Biodiversity : Factfile

There are 8 documents in this section.

  • Biodiversity and human population

    6 May 2008

    Both humans and wildlife need resources. To the extent that we compete for the same resources - especially space - then as human activities expand, the leeway left for wildlife shrinks.

  • Crops and animals

    6 May 2008

    Biodiversity - in the form of genetic diversity - is a value even in the variety of crops and animals used in agriculture. Here too it is under threat.

  • Climate change and biodiversity

    6 May 2008

    Climate change will have a powerful effect on biodiversity. It will directly endanger the habitats of many species, and for endangered species it may be the final blow that pushes them over the brink into extinction.

  • Endangered treasures

    6 May 2008

    Of the total of 41,415 species of plants and animals on the IUCN Red List, 16,306 of them are threatened with extinction, listed as critically endangered, endangered or threatened. Here are some of the less well known species at risk:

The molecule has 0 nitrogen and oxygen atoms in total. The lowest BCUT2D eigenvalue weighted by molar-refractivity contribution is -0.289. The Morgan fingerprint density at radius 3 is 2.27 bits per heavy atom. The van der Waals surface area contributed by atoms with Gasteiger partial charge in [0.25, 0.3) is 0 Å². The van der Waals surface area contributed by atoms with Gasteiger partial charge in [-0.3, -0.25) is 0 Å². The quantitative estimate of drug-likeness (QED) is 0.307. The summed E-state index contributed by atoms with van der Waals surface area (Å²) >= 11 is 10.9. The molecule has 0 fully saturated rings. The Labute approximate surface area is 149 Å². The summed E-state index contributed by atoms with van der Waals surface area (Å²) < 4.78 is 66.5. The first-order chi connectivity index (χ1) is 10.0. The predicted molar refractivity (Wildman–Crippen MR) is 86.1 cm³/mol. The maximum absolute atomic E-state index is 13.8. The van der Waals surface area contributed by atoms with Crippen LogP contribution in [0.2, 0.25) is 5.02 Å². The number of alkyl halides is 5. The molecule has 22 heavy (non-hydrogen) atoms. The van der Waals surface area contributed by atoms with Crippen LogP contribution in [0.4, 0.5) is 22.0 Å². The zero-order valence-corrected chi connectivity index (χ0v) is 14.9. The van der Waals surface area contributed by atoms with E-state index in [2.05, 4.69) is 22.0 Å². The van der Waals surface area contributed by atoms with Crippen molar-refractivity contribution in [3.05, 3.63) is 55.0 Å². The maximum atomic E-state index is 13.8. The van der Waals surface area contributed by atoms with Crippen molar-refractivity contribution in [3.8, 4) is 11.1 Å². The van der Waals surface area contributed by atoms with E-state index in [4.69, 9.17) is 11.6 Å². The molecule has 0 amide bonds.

• Getting the measure of extinction

    6 May 2008

    Trying to measure just how fast species are becoming extinct is a tricky business. For a start, we have a very incomplete knowledge of the earth's biota.

  • Hotspots and threatened habitats

    6 May 2008

    Biodiversity is highest in the tropics, but this is where human populations tend to be growing fastest, exacerbating the conflict between human populations and biodiversity.

  • A thumbnail guide to CITES

    6 May 2008

    CITES (the Convention on International Trade in Endangered Species of Wild Fauna and Flora) is an international agreement between governments. Its aim is to ensure that international trade in specimens of wild animals and plants does not threaten their survival.

  • Flagship species

    1 December 2005

    Public concern about biodiversity is often focused on large, well-loved mammals like the tiger, the great apes, rhinos and elephants, pandas and whales. Although campaigns often highlight these "charismatic megafauna", saving them involves protecting their habitat and all the other species that live there. Banning harmful trade, protecting against poachers, effective enforcement, captive breeding, public education, and involvement of local populations in the benefits of eco-tourism, must also play their part.